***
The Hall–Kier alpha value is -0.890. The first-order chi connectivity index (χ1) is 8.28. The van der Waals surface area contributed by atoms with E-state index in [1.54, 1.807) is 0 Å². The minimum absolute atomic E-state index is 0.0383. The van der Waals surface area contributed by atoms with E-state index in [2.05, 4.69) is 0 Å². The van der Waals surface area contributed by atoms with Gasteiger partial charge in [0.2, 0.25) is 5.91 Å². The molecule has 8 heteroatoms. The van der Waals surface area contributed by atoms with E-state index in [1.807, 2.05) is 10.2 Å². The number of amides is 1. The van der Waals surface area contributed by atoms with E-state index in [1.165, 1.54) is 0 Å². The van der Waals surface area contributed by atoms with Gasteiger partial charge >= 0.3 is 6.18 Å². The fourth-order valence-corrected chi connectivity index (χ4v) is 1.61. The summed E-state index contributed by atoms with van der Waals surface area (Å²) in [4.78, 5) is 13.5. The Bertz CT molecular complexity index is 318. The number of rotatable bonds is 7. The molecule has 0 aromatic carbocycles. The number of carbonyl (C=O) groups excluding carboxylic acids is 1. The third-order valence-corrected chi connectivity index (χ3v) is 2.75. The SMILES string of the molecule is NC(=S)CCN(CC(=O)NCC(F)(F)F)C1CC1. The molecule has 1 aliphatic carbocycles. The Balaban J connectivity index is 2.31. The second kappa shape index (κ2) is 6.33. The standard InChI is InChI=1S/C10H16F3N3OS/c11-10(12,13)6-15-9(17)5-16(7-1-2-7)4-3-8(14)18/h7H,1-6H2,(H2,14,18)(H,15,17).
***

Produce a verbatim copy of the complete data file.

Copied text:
The Hall–Kier alpha value is -0.890. The first-order chi connectivity index (χ1) is 8.28. The van der Waals surface area contributed by atoms with E-state index in [1.54, 1.807) is 0 Å². The minimum absolute atomic E-state index is 0.0383. The van der Waals surface area contributed by atoms with E-state index in [2.05, 4.69) is 0 Å². The van der Waals surface area contributed by atoms with Gasteiger partial charge in [0.2, 0.25) is 5.91 Å². The molecule has 8 heteroatoms. The van der Waals surface area contributed by atoms with E-state index in [1.807, 2.05) is 10.2 Å². The number of amides is 1. The van der Waals surface area contributed by atoms with E-state index in [1.165, 1.54) is 0 Å². The van der Waals surface area contributed by atoms with Gasteiger partial charge >= 0.3 is 6.18 Å². The fourth-order valence-corrected chi connectivity index (χ4v) is 1.61. The summed E-state index contributed by atoms with van der Waals surface area (Å²) in [4.78, 5) is 13.5. The Bertz CT molecular complexity index is 318. The number of rotatable bonds is 7. The molecule has 0 aromatic carbocycles. The number of carbonyl (C=O) groups excluding carboxylic acids is 1. The third-order valence-corrected chi connectivity index (χ3v) is 2.75. The SMILES string of the molecule is NC(=S)CCN(CC(=O)NCC(F)(F)F)C1CC1. The molecule has 1 aliphatic carbocycles. The Balaban J connectivity index is 2.31. The second kappa shape index (κ2) is 6.33. The standard InChI is InChI=1S/C10H16F3N3OS/c11-10(12,13)6-15-9(17)5-16(7-1-2-7)4-3-8(14)18/h7H,1-6H2,(H2,14,18)(H,15,17).